Bank lending sustains ascent in October

Ramon Royandoyan - Philstar.com
The economic devastation brought by the pandemic was so great that borrowers are still not borrowing while banks are hesitant to lend amid elevated unemployment rate.

MANILA, Philippines — Bank lending continued its nascent climb in October, sparking hopes that consumer spending, a major growth driver in the Philippines, is on the mend amid the coronavirus onslaught.

Excluding interbank lending, outstanding loans of big banks grew 3.5% year-on-year in October to P9.27 trillion, the Bangko Sentral ng Pilipinas reported Monday. That expansion was faster than 2.7% growth chalked up in September and marked the third straight month of loan growth.

On a month-on-month basis, credit grew a bigger 29.6% in October, a performance that also meant more money circulated in the domestic economy during the month. A separate BSP report showed M3, a measure of money supply, jumped 8.2% year-on-year in October to P14.6 trillion, albeit slower compared to the revised 8.2% growth in September.

The figures reinforced observations that the BSP’s support to the economy that involved slashing interest rates to a historic-low 2% last year is now starting to be felt. The rate cuts are meant to encourage consumers and businesses to borrow money from banks in a bid to stimulate spending in the consumption-starved Philippines, which suffered from one of the worst coronavirus outbreaks in Asia.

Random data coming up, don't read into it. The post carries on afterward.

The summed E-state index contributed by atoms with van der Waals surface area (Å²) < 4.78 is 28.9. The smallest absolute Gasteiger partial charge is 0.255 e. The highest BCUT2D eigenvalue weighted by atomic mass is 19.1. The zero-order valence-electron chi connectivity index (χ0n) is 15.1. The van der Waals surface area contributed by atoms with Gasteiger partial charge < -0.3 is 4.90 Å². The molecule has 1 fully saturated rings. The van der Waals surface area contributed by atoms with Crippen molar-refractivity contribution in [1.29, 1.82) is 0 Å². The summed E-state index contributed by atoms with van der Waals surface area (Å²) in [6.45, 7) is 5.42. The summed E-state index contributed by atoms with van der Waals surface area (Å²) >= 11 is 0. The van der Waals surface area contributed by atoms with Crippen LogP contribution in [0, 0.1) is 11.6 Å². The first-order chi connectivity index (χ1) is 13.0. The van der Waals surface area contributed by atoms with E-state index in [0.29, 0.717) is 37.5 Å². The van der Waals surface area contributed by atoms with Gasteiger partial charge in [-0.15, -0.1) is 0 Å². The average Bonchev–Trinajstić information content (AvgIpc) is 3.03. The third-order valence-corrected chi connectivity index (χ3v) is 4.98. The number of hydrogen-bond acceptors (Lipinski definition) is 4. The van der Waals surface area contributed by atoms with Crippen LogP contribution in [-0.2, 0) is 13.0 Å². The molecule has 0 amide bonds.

Broken down, bank loans for production activities went up 4.9% year-on-year in October, higher than 4.4% clip in the preceding month. Much of the boost came from credit extended to businesses engaged in real estate, information and communication, financial and insurance, and manufacturing.

Consumer loans, meanwhile, continued their contraction in October amid still elevated unemployment rate, although the magnitude of collapse was softer at 7.2% on-year compared to 7.8% slump in September. The BSP said there was a “slight” year-on-year increase in credit card loans last month and a “slower contraction” in salary loans.

While another month of loan growth was a welcome development, Michael Ricafort, chief economist at Rizal commercial Banking Corp., believed the pace of expansion was rather “slow” as some corporate borrowers might be ditching banks for other fundraising channels like the bond and equity markets.

“The relatively slower growth in bank loans in recent months could also be partly attributed to less reliance on bank loans by some of the country's biggest conglomerates, in view of their increased fund-raising activities in the capital markets, especially through the bond and stock markets,” Ricafort said in an e-mailed commentary. 

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